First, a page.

Stage 1

Stage 2

Stage 3

Stage 4

Layer

Conv

Pool

Conv

Pool

Conv

Pool

FC

LeNets

\((5, 20)_{/1,0}\)

\(2_{/2,0}\)

\((5, 50)_{/1,0} \)

\( 2_{/2,0}\)

500

LeNets++

\((5, 32)_{/1,2} \times 2 \)

\( 2_{/2,0}\)

\((5, 64)_{/1,2} \times 2 \)

\( 2_{/2,0}\)

\((5, 128)_{/1,2} \times 2 \)

\( 2_{/2,0}\)

\(\varvec{2}\)

3.1 A Toy Example

In this section, a toy example on MNIST [20] dataset is presented. We modify the LeNets [19] to a deeper and wider network, but reduce the output number of the last hidden layer to 2 (It means that the dimension of the deep features is 2). So we can directly plot the features on 2-D surface for visualization. More details of the network architecture are given in Table 1. The softmax loss function is presented as follows.
$$\begin{aligned} \small \mathcal {L}_S = -\sum _{i=1}^{m} \log \frac{e^{W_{y_{i}}^{T}\varvec{x}_{i}+b_{y_{i}}}}{\sum _{j=1}^{n} e^{W_{j}^{T}\varvec{x}_{i}+b_{j}}} \end{aligned}$$
(1)
In Eq. 1, \(\varvec{x}_i\in \mathbb {R}^d\) denotes the ith deep feature, belonging to the \(y_i\)th class. d is the feature dimension. \(W_j\in \mathbb {R}^d\) denotes the jth column of the weights \(W\in \mathbb {R}^{d \times n}\) in the last fully connected layer and \(\varvec{b}\in \mathbb {R}^n\) is the bias term. The size of mini-batch and the number of class is m and n, respectively. We omit the biases for simplifying analysis. (In fact, the performance is nearly of no difference).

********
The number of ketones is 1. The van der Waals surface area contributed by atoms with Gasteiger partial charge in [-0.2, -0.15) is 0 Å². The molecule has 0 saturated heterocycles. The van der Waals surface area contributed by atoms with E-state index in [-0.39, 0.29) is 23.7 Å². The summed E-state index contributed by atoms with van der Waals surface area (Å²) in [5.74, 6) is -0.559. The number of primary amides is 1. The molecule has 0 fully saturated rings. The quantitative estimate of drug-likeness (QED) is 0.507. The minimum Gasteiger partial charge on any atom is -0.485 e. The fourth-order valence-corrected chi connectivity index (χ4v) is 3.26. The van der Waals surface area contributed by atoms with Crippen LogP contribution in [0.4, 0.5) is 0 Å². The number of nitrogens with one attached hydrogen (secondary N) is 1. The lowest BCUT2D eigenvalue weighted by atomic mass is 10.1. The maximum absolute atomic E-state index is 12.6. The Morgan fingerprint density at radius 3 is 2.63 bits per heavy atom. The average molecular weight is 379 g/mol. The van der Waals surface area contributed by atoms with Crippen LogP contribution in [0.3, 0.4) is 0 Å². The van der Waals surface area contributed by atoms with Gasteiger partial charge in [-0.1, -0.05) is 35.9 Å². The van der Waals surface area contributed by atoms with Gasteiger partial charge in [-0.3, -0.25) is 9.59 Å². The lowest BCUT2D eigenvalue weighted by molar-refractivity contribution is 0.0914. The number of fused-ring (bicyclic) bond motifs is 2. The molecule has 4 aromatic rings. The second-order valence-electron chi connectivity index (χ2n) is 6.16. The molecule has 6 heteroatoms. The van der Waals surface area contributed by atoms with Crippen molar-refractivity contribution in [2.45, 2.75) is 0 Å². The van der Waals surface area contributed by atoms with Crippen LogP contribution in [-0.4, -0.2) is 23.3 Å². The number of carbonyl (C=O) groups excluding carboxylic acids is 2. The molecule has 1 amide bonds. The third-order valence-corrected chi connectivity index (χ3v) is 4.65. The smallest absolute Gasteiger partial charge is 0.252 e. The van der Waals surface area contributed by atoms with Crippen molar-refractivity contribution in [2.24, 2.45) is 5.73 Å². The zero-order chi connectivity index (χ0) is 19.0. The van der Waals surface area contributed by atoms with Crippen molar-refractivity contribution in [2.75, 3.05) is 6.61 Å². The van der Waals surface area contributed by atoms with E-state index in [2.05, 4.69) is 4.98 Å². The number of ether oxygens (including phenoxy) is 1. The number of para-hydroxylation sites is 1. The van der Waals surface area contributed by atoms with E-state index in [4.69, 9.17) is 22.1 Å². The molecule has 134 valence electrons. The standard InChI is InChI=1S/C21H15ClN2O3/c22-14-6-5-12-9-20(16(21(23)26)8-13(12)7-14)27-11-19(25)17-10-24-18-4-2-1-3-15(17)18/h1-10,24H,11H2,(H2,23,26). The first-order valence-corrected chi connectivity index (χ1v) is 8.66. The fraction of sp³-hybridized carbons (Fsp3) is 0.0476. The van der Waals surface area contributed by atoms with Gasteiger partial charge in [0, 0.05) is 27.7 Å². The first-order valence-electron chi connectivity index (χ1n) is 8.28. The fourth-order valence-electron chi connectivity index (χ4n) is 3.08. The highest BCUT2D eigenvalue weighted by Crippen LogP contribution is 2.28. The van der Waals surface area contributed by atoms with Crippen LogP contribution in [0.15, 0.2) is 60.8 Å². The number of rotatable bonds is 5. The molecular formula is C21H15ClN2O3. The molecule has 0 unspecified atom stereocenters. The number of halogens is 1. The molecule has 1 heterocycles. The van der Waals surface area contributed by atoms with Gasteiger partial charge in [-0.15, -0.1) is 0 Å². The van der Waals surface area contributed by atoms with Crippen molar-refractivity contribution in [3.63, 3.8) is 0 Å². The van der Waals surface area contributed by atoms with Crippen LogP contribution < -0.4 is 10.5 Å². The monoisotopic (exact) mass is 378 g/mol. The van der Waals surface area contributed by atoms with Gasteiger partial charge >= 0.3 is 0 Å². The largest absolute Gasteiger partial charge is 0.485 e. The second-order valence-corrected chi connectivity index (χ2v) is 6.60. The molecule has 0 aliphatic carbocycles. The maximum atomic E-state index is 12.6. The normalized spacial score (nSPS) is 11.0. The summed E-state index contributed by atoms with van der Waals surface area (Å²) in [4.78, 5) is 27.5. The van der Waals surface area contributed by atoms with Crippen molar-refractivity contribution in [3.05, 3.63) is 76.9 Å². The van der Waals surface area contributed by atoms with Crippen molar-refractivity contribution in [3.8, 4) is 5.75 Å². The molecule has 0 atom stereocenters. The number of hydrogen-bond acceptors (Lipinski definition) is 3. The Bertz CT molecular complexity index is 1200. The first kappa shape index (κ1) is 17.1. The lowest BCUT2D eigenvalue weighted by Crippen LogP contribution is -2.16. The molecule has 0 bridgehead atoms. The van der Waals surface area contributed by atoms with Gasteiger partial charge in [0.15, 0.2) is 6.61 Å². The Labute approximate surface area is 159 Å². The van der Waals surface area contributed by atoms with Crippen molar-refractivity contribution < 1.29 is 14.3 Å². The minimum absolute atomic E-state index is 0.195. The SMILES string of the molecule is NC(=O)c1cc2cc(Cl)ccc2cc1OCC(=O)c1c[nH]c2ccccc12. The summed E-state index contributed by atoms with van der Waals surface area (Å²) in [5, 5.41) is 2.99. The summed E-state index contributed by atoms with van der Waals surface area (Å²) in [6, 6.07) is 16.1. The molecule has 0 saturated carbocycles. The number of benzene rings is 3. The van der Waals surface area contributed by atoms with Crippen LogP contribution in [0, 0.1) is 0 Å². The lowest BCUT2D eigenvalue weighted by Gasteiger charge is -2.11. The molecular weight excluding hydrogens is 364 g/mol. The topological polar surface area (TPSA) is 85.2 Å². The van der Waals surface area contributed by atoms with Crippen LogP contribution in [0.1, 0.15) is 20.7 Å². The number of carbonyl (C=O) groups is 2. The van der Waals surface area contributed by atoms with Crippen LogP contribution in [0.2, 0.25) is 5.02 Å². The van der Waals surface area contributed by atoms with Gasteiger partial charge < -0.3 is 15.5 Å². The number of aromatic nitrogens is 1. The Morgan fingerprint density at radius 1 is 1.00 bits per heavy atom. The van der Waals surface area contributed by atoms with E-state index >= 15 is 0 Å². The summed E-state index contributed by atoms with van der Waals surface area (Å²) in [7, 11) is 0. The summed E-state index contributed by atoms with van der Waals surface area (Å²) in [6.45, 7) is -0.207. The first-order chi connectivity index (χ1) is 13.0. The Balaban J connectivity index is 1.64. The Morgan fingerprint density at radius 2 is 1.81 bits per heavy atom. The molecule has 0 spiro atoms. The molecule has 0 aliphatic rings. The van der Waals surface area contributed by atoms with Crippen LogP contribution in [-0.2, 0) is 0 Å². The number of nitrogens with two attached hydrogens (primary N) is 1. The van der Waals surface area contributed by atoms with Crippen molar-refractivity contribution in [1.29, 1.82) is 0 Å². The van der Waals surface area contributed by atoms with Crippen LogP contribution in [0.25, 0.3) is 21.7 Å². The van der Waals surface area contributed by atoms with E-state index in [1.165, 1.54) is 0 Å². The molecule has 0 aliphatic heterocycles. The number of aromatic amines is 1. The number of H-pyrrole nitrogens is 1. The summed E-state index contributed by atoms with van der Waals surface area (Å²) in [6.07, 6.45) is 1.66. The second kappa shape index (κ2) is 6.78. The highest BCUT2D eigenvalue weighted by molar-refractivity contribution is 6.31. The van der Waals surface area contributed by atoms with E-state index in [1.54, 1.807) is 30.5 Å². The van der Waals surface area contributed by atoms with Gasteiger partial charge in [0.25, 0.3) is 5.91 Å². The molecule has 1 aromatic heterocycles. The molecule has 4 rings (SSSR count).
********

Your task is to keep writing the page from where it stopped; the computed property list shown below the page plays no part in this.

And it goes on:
Fig. 2.

The distribution of deeply learned features in (a) training set (b) testing set, both under the supervision of softmax loss, where we use 50K/10K train/test splits. The points with different colors denote features from different classes. Best viewed in color. (Color figure online)

The resulting 2-D deep features are plotted in Fig. 2 to illustrate the distribution. Since the last fully connected layer acts like a linear classifier, the deep features of different classes are distinguished by decision boundaries. From Fig. 2 we can observe that: (i) under the supervision of softmax loss, the deeply learned features are separable, and (ii) the deep features are not discriminative enough, since they still show significant intra-class variations. Consequently, it is not suitable to directly use these features for recognition.

3.2 The Center Loss

So, how to develop an effective loss function to improve the discriminative power of the deeply learned features? Intuitively, minimizing the intra-class variations while keeping the features of different classes separable is the key. To this end, we propose the center loss function, as formulated in Eq. 2.
$$\begin{aligned} \small \mathcal {L}_C = \frac{1}{2}\sum _{i=1}^{m} \Vert \varvec{x}_{i}-\varvec{c}_{y_i}\Vert ^2_2 \end{aligned}$$
(2)